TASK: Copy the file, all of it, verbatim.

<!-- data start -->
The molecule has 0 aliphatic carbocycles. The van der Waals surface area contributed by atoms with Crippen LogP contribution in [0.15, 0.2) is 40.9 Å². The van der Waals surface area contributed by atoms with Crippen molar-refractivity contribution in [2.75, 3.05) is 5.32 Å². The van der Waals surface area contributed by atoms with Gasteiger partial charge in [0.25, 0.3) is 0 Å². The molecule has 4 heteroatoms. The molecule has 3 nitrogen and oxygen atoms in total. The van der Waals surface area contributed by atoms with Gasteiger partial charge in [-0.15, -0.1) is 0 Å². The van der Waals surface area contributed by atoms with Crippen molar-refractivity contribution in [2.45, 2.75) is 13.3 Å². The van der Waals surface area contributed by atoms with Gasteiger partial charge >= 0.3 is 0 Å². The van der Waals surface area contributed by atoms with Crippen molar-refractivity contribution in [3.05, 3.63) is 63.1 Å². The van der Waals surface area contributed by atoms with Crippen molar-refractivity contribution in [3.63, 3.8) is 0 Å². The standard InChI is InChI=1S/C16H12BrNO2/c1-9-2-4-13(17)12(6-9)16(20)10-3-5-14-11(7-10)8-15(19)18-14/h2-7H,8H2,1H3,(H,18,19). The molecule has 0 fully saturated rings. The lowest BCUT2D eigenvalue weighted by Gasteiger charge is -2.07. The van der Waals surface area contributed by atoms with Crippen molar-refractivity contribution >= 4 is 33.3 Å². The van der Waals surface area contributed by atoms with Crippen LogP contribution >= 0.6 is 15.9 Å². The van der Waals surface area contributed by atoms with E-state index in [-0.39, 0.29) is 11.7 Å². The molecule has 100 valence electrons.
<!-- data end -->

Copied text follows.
The molecule has 0 aliphatic carbocycles. The van der Waals surface area contributed by atoms with Crippen LogP contribution in [0.15, 0.2) is 40.9 Å². The van der Waals surface area contributed by atoms with Crippen molar-refractivity contribution in [2.75, 3.05) is 5.32 Å². The van der Waals surface area contributed by atoms with Gasteiger partial charge in [0.25, 0.3) is 0 Å². The molecule has 4 heteroatoms. The molecule has 3 nitrogen and oxygen atoms in total. The van der Waals surface area contributed by atoms with Gasteiger partial charge in [-0.15, -0.1) is 0 Å². The van der Waals surface area contributed by atoms with Crippen molar-refractivity contribution in [2.45, 2.75) is 13.3 Å². The van der Waals surface area contributed by atoms with Gasteiger partial charge >= 0.3 is 0 Å². The van der Waals surface area contributed by atoms with Crippen molar-refractivity contribution in [3.05, 3.63) is 63.1 Å². The van der Waals surface area contributed by atoms with Crippen molar-refractivity contribution in [3.63, 3.8) is 0 Å². The standard InChI is InChI=1S/C16H12BrNO2/c1-9-2-4-13(17)12(6-9)16(20)10-3-5-14-11(7-10)8-15(19)18-14/h2-7H,8H2,1H3,(H,18,19). The molecule has 0 fully saturated rings. The lowest BCUT2D eigenvalue weighted by Gasteiger charge is -2.07. The van der Waals surface area contributed by atoms with Crippen molar-refractivity contribution >= 4 is 33.3 Å². The van der Waals surface area contributed by atoms with Crippen LogP contribution >= 0.6 is 15.9 Å². The van der Waals surface area contributed by atoms with E-state index in [-0.39, 0.29) is 11.7 Å². The molecule has 100 valence electrons.